How the hell could the FBI hack into that iPhone?

Experts have lots of theories, but the one that seems likeliest would be a grind.

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How will FBI investigators unlock the iPhone 5C used by San Bernardino shooter Syed Farook? There are plenty of theories.

James Martin/CNET

You know that part about the FBI needing Apple's help to unlock a terrorist's iPhone 5C? Never mind.

That was the unexpected message from the US Department of Justice on Monday, when it indefinitely stalled court proceedings that had been scheduled for Tuesday. Now, instead of turning to the court, the Justice Department would try a mysterious technique it's heard about that could crack the phone's encryption without Apple's help.

The feds had been pushing hard to get Apple to do the dirty work, a quest that burst into public view in February in a heated and high-stakes debate over the balance between personal privacy and national security. In the standoff, Apple had backing from across the technology industry, while the American public was deeply divided on which side to support.

What trick could the FBI possibly have up its sleeve?

Speculation is running wild among security experts, although a few theories are rising to the top. However it goes down, the FBI faces a tough technical challenge, in part because a wrong move could destroy the phone or erase its data. The solution would require some pretty creative thinking, said Ben Johnson of Carbon Black, which looks for software vulnerabilities.

"It's like a movie where you're doing all sorts of things you wouldn't think of to break into a bank," Johnson said.

NAND another thing

Harry Potter spoke Parseltongue to get into the Chamber of Secrets. The FBI would have to resort to a less magical (and a lot more tedious) solution to getting into the iPhone.

It's called NAND mirroring, and it requires copying part of the iPhone's memory. Right now, the iPhone will wipe itself clean after 10 wrong passcodes. But with a copy of the phone's flash memory, the FBI can just keep restoring the data.

"It can then retry indefinitely," wrote ACLU technology fellow Daniel Kahn Gillmor.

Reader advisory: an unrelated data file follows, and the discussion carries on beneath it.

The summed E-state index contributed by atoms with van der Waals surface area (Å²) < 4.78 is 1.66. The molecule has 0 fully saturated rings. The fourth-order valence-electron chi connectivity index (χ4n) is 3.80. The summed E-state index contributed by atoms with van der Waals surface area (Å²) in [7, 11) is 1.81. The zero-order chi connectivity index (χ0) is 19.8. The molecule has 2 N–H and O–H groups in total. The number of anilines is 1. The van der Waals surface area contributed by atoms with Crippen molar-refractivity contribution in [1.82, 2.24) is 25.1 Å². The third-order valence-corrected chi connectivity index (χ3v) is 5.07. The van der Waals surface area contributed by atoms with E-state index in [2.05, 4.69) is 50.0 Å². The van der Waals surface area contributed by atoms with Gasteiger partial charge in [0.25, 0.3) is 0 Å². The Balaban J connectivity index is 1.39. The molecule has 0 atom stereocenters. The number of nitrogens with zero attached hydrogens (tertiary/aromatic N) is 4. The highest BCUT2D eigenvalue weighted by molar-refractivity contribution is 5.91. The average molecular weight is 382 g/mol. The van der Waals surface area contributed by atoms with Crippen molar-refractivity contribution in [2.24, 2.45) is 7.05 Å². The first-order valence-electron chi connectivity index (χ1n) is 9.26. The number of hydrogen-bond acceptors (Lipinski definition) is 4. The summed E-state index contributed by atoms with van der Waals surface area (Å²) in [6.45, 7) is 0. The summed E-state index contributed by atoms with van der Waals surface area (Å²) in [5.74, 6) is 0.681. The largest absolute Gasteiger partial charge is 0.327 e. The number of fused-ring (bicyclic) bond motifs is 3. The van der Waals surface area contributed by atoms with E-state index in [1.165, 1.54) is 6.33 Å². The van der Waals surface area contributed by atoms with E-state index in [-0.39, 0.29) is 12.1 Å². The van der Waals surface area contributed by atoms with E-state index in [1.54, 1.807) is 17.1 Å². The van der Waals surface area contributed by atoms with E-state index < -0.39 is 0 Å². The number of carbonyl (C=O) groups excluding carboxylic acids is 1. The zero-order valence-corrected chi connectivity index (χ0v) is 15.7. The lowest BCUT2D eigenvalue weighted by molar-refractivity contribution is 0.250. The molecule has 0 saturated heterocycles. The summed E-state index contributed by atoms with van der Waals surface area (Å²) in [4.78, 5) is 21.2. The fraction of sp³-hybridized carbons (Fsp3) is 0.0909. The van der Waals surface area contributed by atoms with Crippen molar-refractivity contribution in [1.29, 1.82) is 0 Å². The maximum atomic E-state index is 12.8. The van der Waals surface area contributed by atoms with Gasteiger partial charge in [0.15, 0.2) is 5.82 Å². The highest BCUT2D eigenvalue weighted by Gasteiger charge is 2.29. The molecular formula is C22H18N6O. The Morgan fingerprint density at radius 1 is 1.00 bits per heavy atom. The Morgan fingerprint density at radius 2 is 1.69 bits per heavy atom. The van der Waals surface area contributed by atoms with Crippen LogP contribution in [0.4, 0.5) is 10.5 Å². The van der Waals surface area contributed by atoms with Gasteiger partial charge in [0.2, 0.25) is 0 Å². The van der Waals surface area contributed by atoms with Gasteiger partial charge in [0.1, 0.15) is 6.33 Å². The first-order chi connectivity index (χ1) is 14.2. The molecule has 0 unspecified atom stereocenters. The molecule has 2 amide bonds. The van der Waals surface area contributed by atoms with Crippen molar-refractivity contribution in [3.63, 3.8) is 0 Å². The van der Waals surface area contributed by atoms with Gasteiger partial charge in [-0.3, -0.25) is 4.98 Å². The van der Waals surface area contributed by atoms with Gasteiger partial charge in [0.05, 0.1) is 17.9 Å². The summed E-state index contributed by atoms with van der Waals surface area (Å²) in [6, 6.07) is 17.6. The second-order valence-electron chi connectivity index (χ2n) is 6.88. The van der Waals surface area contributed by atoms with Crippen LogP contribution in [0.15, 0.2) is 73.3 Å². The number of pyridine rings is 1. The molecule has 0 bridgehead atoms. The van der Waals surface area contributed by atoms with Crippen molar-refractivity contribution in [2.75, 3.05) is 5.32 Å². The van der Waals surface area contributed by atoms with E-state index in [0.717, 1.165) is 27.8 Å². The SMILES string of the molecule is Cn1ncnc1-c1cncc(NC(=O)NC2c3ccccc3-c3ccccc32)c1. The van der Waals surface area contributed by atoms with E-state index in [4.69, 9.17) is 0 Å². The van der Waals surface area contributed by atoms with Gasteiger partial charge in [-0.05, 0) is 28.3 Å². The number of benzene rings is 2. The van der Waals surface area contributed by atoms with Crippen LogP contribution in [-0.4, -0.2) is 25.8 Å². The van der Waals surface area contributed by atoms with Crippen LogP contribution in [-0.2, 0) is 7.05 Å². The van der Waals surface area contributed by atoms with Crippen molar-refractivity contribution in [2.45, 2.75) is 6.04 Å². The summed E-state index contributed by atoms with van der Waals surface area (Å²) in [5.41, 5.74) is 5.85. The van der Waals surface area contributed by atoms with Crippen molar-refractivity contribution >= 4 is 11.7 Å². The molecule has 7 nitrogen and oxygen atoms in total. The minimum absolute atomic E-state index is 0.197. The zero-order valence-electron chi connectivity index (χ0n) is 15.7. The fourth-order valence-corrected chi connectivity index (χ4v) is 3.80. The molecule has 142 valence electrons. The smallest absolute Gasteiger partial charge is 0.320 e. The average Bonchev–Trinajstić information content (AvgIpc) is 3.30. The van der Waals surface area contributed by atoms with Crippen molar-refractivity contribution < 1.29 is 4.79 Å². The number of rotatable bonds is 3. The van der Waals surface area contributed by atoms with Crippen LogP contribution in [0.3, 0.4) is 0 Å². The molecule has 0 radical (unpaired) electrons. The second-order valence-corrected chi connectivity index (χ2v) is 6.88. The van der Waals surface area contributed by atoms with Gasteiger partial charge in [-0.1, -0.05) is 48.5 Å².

Gillmor wrote about NAND mirroring earlier this month, but that's when the FBI was publicly focused on forcing Apple to write a new version of the phone's operating system that would let it try unlimited passwords. Now Gillmor's theory is looking like the FBI's best bet. It wouldn't be as fast as a simple "brute force" effort password guessing, but it wouldn't require Apple's help.

On Monday, forensic scientist Jonathan Zdziarski wrote his own explanation of NAND mirroring and argued that it was the FBI's most likely tool.

Still, there are other possibilities.

Exploiting a software flaw

The feds could conceivably hack Apple's software running the iPhone through a software flaw, according to Johnson. That vulnerability might affect the way the phone works over wireless Internet, Bluetooth or cellular communications, or investigators might find a flawed app on the phone they could use to their advantage.

Whatever it is, the flaw would have to be severe to let investigators all the way into the phone's core and tell it to open. The biggest problem with this theory is that security researchers are constantly on the hunt for these sorts of weak spots. If flaws exist, we'd probably know about them.

"It's not really possible with so much attention being paid," Johnson said.

It wouldn't necessarily be surprising if a hacker went to the FBI to offer assistance, rather than to Apple. Where companies including Microsoft, Google and Facebook routinely offer "bug bounties" to outsiders who report flaws they've discovered, Apple has largely kept its own counsel on security matters. An unintended consequence of that reluctance to embrace outsiders is that those finding flaws in Apple software can now fetch a good payday from less scrupulous sources.

"Apple ... is never going to be able to compete with what is going on behind the scenes in the black market," Jay Kaplan, a former NSA analyst and co-founder of security firm Synack, told The New York Times.

Acid and lasers

Finally, the FBI could look at the chip that's storing the passcode.

As Zdziarski describes it, investigators could remove the microprocessor from the iPhone and run it through a chemical treatment before hitting it with a laser. But like Dr. Evil's plan to put lasers on sharks, this one is pretty risky. One wrong move, Zdziarski said, and the chip would be ruined. Not only would the data be lost, there would no longer be any point in forcing Apple to write new software.

The Justice Department said in its court filing Monday that it's been working on a technical solution during the entire legal dustup.

Johnson compared the behind-the-scenes machinations to a football game, saying investigators have probably moved the ball as far forward as they can.

"Maybe the FBI could get to fourth and one, but they need help [at that point]," he said.

Their solution might take investigators all the way into the end zone, where they decrypt the phone, or it might stall out completely.

On April 5, we'll know if it doesn't work. That's when the feds would come back and ask the court to force Apple to write that software.

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